Listen to this story
Thailand faces a “crucial” period for its Covid situation heading into the Songkran holidays, a senior doctor told Thai Enquirer on Monday, with the government preparing for the worst case scenario should cases rise exponentially.
Case numbers have stayed high but steady at around 20,000 cases per day over the last month caused in part by the omicron variant.
However according to Dr Prasit Watanapa, a senior doctor at Siriraj Hospital, that number could rise to 100,000 cases per day after Songkran if people do not take precautions.
It is a prediction that many people within the government agree with. According to one source within the CCSA, the government’s Covid task force, the administration is already preparing for a worst case scenario with plans to re-equip field hospitals and convert other facilities into makeshift units.
“People will travel. People will spread the disease. All we can do is prepare for a worst case scenario,” one source from inside the CCSA told Thai Enquirer on condition of anonymity.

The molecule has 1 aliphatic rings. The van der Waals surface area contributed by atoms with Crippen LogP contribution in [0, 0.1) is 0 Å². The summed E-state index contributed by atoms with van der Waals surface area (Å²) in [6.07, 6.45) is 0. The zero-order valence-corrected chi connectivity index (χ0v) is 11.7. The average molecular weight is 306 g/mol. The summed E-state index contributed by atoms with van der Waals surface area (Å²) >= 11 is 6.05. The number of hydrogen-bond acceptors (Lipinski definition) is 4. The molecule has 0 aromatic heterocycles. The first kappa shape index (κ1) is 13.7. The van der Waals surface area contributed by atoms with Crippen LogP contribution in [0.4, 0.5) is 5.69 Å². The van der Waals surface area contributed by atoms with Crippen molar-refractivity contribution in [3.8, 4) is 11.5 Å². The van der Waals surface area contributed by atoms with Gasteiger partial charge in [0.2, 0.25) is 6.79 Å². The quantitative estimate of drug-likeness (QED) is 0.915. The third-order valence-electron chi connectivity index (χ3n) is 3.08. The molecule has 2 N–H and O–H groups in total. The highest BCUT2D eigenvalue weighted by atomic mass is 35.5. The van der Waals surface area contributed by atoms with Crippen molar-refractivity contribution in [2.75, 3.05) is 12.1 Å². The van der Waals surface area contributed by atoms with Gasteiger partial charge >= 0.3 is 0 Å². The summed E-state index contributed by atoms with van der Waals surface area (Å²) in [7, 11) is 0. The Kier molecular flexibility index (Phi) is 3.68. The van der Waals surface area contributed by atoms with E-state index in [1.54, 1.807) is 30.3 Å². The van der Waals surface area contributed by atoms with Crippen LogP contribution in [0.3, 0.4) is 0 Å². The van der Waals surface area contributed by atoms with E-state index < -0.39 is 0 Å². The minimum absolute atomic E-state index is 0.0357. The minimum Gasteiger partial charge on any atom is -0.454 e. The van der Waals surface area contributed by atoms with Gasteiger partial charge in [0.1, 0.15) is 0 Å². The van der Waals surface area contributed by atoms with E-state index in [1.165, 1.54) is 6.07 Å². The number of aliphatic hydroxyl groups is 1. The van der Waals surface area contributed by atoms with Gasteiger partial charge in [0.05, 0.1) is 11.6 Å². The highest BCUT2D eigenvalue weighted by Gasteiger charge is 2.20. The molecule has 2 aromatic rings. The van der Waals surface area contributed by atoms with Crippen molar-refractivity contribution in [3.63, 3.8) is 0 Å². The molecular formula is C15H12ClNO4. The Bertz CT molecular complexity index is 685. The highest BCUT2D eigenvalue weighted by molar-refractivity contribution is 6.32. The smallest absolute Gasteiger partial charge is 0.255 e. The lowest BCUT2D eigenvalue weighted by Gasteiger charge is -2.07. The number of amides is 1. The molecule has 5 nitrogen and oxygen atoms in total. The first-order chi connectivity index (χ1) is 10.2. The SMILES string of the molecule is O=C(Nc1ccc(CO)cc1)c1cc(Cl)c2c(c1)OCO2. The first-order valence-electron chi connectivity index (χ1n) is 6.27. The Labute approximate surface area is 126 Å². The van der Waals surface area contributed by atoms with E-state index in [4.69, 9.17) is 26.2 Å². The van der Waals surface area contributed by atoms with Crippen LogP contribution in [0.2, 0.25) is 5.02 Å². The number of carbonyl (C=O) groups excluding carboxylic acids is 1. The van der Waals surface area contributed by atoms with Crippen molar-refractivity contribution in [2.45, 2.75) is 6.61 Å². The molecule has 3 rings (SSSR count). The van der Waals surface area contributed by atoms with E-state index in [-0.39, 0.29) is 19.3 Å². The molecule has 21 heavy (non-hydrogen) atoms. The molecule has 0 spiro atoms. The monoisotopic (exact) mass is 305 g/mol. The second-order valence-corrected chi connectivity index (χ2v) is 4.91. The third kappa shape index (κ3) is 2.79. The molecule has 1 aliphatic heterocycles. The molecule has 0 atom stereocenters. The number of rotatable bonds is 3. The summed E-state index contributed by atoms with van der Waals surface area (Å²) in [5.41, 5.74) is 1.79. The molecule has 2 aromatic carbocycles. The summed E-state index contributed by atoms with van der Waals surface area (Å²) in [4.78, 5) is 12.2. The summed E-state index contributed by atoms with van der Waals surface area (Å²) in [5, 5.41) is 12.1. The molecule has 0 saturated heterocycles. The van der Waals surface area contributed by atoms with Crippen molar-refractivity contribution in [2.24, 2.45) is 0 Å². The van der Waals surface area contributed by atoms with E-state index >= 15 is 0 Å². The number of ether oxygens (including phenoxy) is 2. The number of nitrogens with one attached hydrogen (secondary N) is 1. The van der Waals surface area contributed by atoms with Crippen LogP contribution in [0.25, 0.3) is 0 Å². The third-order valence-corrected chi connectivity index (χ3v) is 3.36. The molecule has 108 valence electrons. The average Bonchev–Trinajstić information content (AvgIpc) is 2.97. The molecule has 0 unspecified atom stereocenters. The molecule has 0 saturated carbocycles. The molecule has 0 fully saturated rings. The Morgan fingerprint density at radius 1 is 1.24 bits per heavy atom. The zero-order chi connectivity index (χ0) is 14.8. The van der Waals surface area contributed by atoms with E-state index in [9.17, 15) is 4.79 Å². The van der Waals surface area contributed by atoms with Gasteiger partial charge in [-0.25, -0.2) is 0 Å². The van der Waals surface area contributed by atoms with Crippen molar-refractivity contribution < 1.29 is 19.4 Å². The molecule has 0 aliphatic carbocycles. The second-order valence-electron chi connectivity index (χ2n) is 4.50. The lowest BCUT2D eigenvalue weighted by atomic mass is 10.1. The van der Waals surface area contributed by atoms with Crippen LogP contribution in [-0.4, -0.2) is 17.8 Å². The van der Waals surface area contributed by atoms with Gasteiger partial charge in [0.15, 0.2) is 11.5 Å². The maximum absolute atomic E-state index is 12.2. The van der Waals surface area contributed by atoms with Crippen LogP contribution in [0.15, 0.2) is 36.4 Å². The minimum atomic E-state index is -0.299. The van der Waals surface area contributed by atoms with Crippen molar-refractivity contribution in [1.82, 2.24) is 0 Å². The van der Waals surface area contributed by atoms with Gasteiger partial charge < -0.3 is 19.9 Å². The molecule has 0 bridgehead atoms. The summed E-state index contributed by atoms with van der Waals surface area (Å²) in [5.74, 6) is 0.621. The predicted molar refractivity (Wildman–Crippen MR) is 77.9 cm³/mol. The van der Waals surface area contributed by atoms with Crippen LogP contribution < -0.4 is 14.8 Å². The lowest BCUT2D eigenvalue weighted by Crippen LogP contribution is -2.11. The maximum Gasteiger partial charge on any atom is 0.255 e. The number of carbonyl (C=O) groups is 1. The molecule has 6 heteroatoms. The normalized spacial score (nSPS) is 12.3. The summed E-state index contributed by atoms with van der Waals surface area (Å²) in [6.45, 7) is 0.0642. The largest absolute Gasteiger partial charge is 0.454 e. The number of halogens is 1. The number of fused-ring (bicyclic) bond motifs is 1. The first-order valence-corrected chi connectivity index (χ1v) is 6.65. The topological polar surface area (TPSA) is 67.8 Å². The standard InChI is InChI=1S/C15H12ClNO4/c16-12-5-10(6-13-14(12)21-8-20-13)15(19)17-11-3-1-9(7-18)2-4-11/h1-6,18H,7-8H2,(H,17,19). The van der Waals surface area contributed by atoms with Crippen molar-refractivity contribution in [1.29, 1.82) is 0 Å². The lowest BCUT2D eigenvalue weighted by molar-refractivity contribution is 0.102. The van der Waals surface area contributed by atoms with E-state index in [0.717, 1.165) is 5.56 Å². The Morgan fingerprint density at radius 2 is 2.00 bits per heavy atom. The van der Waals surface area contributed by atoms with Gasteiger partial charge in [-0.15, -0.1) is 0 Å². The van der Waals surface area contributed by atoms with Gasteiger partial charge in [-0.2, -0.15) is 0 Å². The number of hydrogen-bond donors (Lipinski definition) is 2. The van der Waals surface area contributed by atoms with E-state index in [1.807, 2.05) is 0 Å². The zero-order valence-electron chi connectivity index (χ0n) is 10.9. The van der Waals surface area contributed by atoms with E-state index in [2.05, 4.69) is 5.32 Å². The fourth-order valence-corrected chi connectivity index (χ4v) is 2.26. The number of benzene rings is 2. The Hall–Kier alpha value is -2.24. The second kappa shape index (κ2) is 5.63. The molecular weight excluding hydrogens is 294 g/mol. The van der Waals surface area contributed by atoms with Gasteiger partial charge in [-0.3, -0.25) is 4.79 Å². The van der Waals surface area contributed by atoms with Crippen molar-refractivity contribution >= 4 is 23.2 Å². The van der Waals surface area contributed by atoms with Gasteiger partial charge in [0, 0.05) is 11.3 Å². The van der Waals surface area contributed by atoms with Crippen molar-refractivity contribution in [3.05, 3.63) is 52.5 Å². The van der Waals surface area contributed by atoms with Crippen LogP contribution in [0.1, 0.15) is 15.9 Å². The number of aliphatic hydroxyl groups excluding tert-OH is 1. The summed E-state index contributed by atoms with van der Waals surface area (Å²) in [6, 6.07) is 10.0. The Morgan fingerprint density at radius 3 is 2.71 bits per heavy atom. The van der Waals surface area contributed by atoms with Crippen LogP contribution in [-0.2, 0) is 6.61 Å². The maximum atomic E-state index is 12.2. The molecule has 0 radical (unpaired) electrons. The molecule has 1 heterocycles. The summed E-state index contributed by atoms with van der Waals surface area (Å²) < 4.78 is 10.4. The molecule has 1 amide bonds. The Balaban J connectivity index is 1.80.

“The number of deaths can be prevented if only people will get booster shots but they’re being apprehensive,” the source added.
According to Kamolwan Laohatiranont, a public health advisor for the Nonthaburi municipal office, the government must also do its best to increase awareness and encourage people to get boosters.
“We can’t just blame people for not wanting to get a third shot. We have to find the right messaging ad well.”
The government’s message ahead of the new year holiday has been one of caution.
Public Health Minister Anutin Charnvirakul urged people to restrict travel where possible and to take ATK tests before traveling between provinces.
Anutin has also instructed his ministry to prepare for all eventual possibilities after the Songkran break including the introduction of new red zones throughout the country do to spiraling infections.
The public health minister, last week, recommended to the cabinet to reduce entry restrictions for foreign travelers as the majority of cases in the country were due to local transmission.
“I think both the minister and the government realize the cat is out of the bag and the only think they can do now is mitigate the situation rather than try to control the number of infections,” the CCSA source said.